Title
Malaria transmission and vector behaviour in a forested malaria focus in central Vietnam and the implications for vector control Malaria transmission and vector behaviour in a forested malaria focus in central Vietnam and the implications for vector control
Author
Faculty/Department
Faculty of Pharmaceutical, Biomedical and Veterinary Sciences. Pharmacy
Publication type
article
Publication
London ,
Subject
Human medicine
Source (journal)
Malaria journal. - London
Volume/pages
9(2010) , p. 373,1-373,8
ISSN
1475-2875
ISI
000287604900002
Carrier
E
Target language
English (eng)
Full text (Publishers DOI)
Affiliation
University of Antwerp
Abstract
Background In Vietnam, malaria is becoming progressively restricted to specific foci where human and vector characteristics alter the known malaria epidemiology, urging for alternative or adapted control strategies. Long-lasting insecticidal hammocks (LLIH) were designed and introduced in Ninh Thuan province, south-central Vietnam, to control malaria in the specific context of forest malaria. An entomological study in this specific forested environment was conducted to assess the behavioural patterns of forest and village vectors and to assess the spatio-temporal risk factors of malaria transmission in the province. Methods Five entomological surveys were conducted in three villages in Ma Noi commune and in five villages in Phuoc Binh commune in Ninh Thuan Province, south-central Vietnam. Collections were made inside the village, at the plot near the slash-and-burn fields in the forest and on the way to the forest. All collected mosquito species were subjected to enzyme-linked immunosorbent assay (ELISA) to detect Plasmodium in the head-thoracic portion of individual mosquitoes after morphological identification. Collection data were analysed by use of correspondence and multivariate analyses. Results The mosquito density in the study area was low with on average 3.7 anopheline bites per man-night and 17.4 culicine bites per man-night. Plasmodium-infected mosquitoes were only found in the forest and on the way to the forest. Malaria transmission in the forested malaria foci was spread over the entire night, from dusk to dawn, but was most intense in the early evening as nine of the 13 Plasmodium positive bites occurred before 21H. The annual entomological inoculation rate of Plasmodium falciparum was 2.2 infective bites per person-year to which Anopheles dirus s.s. and Anopheles minimus s.s. contributed. The Plasmodium vivax annual entomological inoculation rate was 2.5 infective bites per person-year with Anopheles sawadwongporni, Anopheles dirus s.s. and Anopheles pampanai as vectors. Conclusion The vector behaviour and spatio-temporal patterns of malaria transmission in Southeast Asia impose new challenges when changing objectives from control to elimination of malaria and make it necessary to focus not only on the known main vector species. Moreover, effective tools to prevent malaria transmission in the early evening and in the early morning, when the treated bed net cannot be used, need to be developed.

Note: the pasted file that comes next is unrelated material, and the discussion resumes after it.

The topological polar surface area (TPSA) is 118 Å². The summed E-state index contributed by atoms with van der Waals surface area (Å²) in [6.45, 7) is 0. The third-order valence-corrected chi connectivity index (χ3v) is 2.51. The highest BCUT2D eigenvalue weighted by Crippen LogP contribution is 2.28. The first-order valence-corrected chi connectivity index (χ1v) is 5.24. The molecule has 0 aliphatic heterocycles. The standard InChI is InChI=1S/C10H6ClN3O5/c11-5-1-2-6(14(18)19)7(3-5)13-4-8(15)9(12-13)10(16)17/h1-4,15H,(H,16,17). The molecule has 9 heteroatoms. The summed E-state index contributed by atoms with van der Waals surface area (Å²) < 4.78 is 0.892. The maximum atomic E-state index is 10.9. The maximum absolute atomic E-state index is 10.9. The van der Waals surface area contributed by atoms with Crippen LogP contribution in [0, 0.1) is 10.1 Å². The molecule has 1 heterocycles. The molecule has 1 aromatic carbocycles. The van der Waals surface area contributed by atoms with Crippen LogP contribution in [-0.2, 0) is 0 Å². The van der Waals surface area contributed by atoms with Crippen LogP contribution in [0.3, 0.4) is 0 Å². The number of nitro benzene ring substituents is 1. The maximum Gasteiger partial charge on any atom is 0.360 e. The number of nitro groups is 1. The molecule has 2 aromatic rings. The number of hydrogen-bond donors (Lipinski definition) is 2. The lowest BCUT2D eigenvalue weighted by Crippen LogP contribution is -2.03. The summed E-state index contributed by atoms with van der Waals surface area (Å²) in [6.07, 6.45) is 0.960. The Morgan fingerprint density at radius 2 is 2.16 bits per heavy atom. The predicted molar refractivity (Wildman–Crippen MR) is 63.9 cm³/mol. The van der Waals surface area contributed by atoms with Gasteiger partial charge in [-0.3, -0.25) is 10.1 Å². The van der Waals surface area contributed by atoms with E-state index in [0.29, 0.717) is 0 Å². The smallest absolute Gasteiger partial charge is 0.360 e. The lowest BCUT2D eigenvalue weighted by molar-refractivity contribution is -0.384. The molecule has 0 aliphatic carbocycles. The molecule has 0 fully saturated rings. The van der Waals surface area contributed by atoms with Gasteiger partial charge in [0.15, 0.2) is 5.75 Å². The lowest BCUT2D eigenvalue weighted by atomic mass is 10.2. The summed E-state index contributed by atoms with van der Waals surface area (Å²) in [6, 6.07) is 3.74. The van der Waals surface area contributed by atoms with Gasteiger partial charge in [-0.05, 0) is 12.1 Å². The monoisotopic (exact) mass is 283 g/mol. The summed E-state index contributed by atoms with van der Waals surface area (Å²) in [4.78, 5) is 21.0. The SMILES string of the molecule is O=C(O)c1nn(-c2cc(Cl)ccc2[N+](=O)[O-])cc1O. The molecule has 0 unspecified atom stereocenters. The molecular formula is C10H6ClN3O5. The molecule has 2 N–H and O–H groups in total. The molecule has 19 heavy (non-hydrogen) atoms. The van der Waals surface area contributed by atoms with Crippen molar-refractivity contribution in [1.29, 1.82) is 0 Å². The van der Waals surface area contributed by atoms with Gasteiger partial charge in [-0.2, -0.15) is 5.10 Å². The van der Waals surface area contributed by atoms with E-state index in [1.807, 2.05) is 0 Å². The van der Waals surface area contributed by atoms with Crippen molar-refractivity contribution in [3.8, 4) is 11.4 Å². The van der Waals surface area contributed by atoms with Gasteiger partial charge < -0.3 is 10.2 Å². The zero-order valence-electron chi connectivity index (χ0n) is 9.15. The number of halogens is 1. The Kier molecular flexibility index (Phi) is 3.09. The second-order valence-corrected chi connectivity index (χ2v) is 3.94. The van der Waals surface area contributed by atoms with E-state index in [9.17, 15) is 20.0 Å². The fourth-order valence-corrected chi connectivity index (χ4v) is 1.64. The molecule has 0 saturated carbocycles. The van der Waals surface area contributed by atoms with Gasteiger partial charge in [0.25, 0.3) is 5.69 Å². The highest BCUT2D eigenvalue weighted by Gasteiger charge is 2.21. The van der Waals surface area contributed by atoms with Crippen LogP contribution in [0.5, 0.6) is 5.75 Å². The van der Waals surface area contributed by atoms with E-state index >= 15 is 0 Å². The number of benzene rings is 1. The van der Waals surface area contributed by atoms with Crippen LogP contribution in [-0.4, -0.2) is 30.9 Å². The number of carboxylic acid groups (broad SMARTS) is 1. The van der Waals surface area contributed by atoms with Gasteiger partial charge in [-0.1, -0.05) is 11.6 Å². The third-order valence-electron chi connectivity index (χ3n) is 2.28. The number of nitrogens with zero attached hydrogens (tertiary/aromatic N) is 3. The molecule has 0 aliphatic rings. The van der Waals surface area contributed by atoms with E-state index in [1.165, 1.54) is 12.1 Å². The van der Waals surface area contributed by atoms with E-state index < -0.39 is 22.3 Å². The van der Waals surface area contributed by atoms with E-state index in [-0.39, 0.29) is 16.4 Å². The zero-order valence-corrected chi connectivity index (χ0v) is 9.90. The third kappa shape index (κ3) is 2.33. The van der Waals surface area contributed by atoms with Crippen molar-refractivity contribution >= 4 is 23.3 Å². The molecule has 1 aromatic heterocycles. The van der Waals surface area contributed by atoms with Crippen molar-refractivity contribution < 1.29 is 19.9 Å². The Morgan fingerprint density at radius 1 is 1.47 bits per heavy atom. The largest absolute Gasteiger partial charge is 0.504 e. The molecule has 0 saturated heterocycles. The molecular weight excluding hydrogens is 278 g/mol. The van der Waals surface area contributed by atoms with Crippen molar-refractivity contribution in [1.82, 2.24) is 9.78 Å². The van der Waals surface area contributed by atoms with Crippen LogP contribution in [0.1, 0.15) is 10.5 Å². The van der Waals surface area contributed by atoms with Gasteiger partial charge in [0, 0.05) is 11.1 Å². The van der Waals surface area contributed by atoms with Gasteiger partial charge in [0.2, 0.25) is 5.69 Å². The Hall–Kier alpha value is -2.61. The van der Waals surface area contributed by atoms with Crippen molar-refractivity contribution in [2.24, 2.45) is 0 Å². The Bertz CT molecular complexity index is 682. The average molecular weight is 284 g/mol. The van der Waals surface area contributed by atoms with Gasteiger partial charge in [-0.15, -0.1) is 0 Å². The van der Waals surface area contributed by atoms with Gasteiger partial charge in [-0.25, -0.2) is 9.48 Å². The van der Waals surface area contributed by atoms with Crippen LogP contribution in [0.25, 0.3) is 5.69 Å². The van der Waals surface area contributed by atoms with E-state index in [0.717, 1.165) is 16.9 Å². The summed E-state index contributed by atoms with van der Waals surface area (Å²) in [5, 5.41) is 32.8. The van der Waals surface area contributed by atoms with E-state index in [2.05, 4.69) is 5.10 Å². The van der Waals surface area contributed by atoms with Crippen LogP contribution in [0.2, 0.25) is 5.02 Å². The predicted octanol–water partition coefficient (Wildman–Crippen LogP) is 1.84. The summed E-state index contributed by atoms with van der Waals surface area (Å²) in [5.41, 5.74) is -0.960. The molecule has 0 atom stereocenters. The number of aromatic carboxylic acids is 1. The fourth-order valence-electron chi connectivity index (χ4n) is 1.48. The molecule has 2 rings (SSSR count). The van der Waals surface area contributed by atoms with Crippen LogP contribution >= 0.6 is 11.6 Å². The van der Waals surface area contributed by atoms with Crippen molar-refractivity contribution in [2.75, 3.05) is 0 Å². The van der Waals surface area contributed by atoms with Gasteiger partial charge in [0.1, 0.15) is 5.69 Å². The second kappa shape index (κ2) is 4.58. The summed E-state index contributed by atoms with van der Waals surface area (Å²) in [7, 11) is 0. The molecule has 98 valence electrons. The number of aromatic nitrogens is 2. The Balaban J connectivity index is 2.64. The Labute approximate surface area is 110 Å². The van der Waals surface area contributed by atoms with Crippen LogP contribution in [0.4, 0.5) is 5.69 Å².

Full text (open access)
https://repository.uantwerpen.be/docman/irua/9cbe23/2ec8e3b7.pdf
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